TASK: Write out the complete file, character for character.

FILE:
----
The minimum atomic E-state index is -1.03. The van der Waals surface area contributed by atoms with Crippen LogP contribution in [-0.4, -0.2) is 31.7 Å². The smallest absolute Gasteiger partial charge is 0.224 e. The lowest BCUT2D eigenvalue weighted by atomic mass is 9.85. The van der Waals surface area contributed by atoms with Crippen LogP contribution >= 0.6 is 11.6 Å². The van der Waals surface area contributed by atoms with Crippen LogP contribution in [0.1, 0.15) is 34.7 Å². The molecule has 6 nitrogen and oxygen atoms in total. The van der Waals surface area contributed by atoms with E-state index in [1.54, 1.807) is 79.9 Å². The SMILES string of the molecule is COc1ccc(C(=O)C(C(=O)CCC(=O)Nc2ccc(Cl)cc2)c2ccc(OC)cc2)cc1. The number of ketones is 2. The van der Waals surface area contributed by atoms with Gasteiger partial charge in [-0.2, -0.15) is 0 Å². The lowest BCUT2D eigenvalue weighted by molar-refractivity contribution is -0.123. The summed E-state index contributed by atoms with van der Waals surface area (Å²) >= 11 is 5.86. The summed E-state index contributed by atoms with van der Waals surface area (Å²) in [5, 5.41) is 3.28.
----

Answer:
The minimum atomic E-state index is -1.03. The van der Waals surface area contributed by atoms with Crippen LogP contribution in [-0.4, -0.2) is 31.7 Å². The smallest absolute Gasteiger partial charge is 0.224 e. The lowest BCUT2D eigenvalue weighted by atomic mass is 9.85. The van der Waals surface area contributed by atoms with Crippen LogP contribution >= 0.6 is 11.6 Å². The van der Waals surface area contributed by atoms with Crippen LogP contribution in [0.1, 0.15) is 34.7 Å². The molecule has 6 nitrogen and oxygen atoms in total. The van der Waals surface area contributed by atoms with E-state index in [1.54, 1.807) is 79.9 Å². The SMILES string of the molecule is COc1ccc(C(=O)C(C(=O)CCC(=O)Nc2ccc(Cl)cc2)c2ccc(OC)cc2)cc1. The number of ketones is 2. The van der Waals surface area contributed by atoms with Gasteiger partial charge in [-0.2, -0.15) is 0 Å². The lowest BCUT2D eigenvalue weighted by molar-refractivity contribution is -0.123. The summed E-state index contributed by atoms with van der Waals surface area (Å²) >= 11 is 5.86. The summed E-state index contributed by atoms with van der Waals surface area (Å²) in [5, 5.41) is 3.28.